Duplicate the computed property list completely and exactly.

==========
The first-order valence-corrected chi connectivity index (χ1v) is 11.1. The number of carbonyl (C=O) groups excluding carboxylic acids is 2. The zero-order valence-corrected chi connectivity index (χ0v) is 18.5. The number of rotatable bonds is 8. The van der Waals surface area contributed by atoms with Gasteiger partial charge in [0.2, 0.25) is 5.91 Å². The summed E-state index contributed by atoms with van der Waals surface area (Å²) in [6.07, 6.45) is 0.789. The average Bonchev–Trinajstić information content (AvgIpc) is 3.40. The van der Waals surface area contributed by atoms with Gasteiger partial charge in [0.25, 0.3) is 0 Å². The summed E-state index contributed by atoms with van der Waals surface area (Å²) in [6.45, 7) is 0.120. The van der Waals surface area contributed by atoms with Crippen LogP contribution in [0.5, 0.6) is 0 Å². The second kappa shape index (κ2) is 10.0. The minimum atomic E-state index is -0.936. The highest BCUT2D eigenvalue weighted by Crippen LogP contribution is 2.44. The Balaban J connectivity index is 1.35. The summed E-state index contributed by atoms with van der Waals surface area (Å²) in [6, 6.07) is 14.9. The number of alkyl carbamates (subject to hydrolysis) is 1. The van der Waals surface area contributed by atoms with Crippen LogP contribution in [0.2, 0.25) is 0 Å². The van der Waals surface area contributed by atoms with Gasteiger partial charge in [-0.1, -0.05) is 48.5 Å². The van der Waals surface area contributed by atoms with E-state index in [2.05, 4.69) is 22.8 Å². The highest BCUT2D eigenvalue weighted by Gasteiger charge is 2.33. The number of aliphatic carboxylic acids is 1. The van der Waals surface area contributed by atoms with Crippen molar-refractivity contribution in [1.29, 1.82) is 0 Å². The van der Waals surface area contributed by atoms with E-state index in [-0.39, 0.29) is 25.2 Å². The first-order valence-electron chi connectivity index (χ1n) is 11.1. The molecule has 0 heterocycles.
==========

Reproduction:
The first-order valence-corrected chi connectivity index (χ1v) is 11.1. The number of carbonyl (C=O) groups excluding carboxylic acids is 2. The zero-order valence-corrected chi connectivity index (χ0v) is 18.5. The number of rotatable bonds is 8. The van der Waals surface area contributed by atoms with Gasteiger partial charge in [0.2, 0.25) is 5.91 Å². The summed E-state index contributed by atoms with van der Waals surface area (Å²) in [6.07, 6.45) is 0.789. The average Bonchev–Trinajstić information content (AvgIpc) is 3.40. The van der Waals surface area contributed by atoms with Gasteiger partial charge in [0.25, 0.3) is 0 Å². The summed E-state index contributed by atoms with van der Waals surface area (Å²) in [6.45, 7) is 0.120. The van der Waals surface area contributed by atoms with Crippen LogP contribution in [0.5, 0.6) is 0 Å². The second kappa shape index (κ2) is 10.0. The minimum atomic E-state index is -0.936. The highest BCUT2D eigenvalue weighted by Crippen LogP contribution is 2.44. The Balaban J connectivity index is 1.35. The summed E-state index contributed by atoms with van der Waals surface area (Å²) in [6, 6.07) is 14.9. The number of alkyl carbamates (subject to hydrolysis) is 1. The van der Waals surface area contributed by atoms with Crippen LogP contribution in [0.2, 0.25) is 0 Å². The van der Waals surface area contributed by atoms with Gasteiger partial charge in [-0.1, -0.05) is 48.5 Å². The van der Waals surface area contributed by atoms with E-state index in [2.05, 4.69) is 22.8 Å². The highest BCUT2D eigenvalue weighted by Gasteiger charge is 2.33. The number of aliphatic carboxylic acids is 1. The van der Waals surface area contributed by atoms with Crippen molar-refractivity contribution in [1.29, 1.82) is 0 Å². The van der Waals surface area contributed by atoms with E-state index in [-0.39, 0.29) is 25.2 Å². The first-order valence-electron chi connectivity index (χ1n) is 11.1. The molecule has 0 heterocycles.